Posted by Jim Donahue
Jun 1, 2020 | CopConscience
Manufactured Outrage – The George Floyd Story
Last Monday, May 25, 2020, was Memorial Day in the United States. It was also George Floyd’s last day on earth. At the early age of 46, Mr. Floyd passed away during a medical procedure in a Minneapolis hospital, according to police reports.
In the years prior to his death, Floyd spent five years in prison for armed robbery. He was no angel (not that any of us are) and being handled by law enforcement and corrections officers was not new to him.
In the hours immediately preceding his death, he broke the law by attempting to make a purchase with a counterfeit twenty-dollar bill. In the process of being arrested, Mr. Floyd was taken to the ground by the officers at the scene. After he was handcuffed, he was held in place by Officer Derek Chauvin who used a neck restraint.
Watching Ofc. Chauvin use the restraint was not a pretty sight. But then, most use-of-force events are not pretty to watch, especially if you are an untrained civilian. It was reported that Floyd told the attending officers, “I cannot breathe,” more than once. Sounds bad.
Once on the street, rookie cops quickly learn that it is quite common for people who have been arrested and are on their way to jail to suddenly claim some kind of horrible medical problem.
“I can’t breathe.”
“I’m having horrible chest pains.”
“I’m feeling dizzy and have no sensation on my left/right side.”
“When you punched me, I think you broke my arm, wrist, hand, shoulder, ribs, yadda, yadda, yadda. I need to go to the hospital.”
Experienced lawbreakers are doing everything they can to delay their entrance into the jail because they know that they have a much better chance of escaping from a medical facility than they will have escaping from a jail cell.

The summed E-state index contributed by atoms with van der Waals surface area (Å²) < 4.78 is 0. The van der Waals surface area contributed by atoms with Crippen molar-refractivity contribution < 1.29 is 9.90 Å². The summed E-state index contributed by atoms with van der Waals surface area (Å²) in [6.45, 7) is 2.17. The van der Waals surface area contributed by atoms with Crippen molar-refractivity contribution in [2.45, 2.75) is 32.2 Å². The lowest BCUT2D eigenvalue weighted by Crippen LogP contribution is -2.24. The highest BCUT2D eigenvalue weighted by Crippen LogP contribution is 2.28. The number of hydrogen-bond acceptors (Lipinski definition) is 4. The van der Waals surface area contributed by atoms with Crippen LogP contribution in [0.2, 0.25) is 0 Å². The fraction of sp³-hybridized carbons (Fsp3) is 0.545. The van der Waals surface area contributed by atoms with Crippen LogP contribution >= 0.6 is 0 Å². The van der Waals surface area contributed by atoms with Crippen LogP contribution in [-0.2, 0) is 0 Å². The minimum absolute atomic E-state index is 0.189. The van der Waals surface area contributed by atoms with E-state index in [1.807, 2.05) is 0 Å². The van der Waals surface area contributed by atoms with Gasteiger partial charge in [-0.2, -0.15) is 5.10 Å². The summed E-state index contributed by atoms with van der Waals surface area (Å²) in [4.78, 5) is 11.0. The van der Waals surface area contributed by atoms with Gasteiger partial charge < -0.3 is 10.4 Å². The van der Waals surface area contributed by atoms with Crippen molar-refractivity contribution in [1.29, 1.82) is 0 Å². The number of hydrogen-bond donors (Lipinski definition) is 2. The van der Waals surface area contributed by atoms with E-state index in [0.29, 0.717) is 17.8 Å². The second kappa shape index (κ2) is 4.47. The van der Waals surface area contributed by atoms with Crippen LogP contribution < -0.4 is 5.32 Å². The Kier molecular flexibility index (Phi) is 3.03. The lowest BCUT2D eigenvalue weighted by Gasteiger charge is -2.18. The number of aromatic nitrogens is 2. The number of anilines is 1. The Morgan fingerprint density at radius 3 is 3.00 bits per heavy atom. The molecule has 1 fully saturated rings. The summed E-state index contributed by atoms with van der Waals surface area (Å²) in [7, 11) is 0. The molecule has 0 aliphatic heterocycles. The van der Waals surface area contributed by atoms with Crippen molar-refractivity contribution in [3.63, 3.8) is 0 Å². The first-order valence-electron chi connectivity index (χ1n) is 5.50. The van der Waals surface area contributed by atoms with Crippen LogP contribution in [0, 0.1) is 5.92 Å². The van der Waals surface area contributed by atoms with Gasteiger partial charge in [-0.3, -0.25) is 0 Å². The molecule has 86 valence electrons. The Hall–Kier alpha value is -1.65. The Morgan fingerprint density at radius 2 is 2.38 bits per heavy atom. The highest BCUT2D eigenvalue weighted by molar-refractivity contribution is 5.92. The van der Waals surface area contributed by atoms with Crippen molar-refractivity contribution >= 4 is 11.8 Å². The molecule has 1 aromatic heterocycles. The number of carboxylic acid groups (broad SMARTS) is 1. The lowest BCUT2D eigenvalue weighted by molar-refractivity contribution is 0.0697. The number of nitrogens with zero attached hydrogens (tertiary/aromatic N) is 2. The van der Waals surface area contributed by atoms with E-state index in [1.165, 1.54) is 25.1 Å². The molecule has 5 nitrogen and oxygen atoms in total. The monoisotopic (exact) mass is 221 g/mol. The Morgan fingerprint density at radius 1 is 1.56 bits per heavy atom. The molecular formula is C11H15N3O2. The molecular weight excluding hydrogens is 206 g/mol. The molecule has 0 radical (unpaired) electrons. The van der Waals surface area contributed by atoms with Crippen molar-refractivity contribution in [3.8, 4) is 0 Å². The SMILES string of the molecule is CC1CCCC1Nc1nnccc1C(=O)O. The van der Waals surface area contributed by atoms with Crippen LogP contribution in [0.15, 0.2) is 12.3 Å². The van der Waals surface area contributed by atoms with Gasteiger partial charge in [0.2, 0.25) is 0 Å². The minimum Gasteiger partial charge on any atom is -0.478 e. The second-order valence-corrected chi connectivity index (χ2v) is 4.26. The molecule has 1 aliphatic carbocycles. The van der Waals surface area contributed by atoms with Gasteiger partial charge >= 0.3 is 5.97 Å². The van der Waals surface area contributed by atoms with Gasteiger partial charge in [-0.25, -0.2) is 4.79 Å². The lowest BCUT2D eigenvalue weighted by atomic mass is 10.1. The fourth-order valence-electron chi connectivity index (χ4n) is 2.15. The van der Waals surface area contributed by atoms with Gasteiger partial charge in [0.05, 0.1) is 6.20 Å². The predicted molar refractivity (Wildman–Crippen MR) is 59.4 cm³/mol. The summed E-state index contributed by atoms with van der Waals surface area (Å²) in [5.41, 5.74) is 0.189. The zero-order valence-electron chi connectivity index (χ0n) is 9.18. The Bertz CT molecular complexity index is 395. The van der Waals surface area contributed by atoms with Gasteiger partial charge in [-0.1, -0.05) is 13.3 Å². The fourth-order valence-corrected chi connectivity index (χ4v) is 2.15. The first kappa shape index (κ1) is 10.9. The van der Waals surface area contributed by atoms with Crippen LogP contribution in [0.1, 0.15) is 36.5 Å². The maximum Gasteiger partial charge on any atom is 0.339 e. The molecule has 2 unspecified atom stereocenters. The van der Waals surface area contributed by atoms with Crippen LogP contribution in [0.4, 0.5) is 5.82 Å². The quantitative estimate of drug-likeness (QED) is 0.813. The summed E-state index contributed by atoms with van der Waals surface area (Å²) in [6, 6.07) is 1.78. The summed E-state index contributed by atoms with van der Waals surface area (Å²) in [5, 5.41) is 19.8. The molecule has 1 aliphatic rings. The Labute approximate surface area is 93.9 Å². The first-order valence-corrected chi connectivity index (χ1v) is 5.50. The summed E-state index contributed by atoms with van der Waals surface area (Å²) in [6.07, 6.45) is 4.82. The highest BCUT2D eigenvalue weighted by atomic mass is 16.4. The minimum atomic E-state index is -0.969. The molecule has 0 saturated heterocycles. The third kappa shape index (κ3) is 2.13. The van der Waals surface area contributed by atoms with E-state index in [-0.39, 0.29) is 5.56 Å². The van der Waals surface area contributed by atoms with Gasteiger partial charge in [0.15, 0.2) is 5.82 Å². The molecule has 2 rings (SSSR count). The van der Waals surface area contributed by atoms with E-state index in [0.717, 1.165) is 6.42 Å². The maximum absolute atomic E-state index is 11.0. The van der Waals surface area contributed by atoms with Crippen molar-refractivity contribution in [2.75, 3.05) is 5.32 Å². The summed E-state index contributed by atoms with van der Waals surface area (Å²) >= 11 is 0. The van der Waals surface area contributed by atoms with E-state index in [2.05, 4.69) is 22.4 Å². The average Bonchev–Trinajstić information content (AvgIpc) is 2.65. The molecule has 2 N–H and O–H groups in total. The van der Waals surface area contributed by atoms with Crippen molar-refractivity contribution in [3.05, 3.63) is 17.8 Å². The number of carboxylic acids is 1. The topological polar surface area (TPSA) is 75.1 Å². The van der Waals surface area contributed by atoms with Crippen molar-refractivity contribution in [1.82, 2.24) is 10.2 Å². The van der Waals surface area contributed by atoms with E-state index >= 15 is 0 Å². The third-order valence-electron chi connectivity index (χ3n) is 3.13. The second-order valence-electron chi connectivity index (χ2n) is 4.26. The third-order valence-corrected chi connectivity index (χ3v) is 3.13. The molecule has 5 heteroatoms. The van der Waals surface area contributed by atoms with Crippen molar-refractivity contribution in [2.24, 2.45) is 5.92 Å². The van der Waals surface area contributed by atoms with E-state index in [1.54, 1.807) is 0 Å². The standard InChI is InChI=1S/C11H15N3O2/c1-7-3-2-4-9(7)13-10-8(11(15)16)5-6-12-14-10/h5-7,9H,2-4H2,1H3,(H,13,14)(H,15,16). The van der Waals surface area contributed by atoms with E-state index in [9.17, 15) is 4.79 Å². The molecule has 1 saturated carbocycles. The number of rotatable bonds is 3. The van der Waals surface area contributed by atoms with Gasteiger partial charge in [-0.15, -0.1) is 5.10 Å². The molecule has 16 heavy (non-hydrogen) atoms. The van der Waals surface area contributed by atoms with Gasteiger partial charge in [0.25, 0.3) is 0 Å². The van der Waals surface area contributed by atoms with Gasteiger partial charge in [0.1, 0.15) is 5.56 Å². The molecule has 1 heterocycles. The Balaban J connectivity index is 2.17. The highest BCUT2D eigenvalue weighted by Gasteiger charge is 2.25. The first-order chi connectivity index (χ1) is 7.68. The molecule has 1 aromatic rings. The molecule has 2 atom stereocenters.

It’s an old song and most cops quickly grow tired of hearing it. It is usually shrugged-off unless there has been some evidence of the problem previously as the incident unfolded.
Ultimately, after an unknown amount of time dealing with the criminal, (Floyd) at or near the store, medics arrived to check him over and he is then he was whisked off to be checked at the hospital and ultimately, held at the local Iron Hotel.
THE COMMUNITY SPEAKS OUT
As is common these days, members of the public were recording videos of the incident. A few seconds of it were parsed and presented to public via social media.
It was intended to show the ‘awful’ things the four ‘bully cops’ did to this poor, defenseless, unarmed man who did not deserve such harsh treatment. As a result, Minneapolis citizens began to protest against what they saw as excessive force being used by their local cops.
They didn’t like it and they took to the streets to let their opinions be known.
They had every right to do that.
Over the years, experience has taught cops everywhere a lesson. The average Joe in the community believes this falsehood: Contemporaneous videos which are recorded at the scene and shown later tell the entire story. And, of course, they are always 100% accurate.
Many times, the videos meet those expectations. In this case though, the video led the viewer to a conclusion which was 180 degrees off-the-mark.
People demonstrated in the streets of Minneapolis. They appeared in huge numbers and their voices were loud. Their demands and their desires sincere. All of that is very much part of the fabric of America; it has been since our founding.
Read more – https://copblue.com/manufactured-outrage-the-george-floyd-story/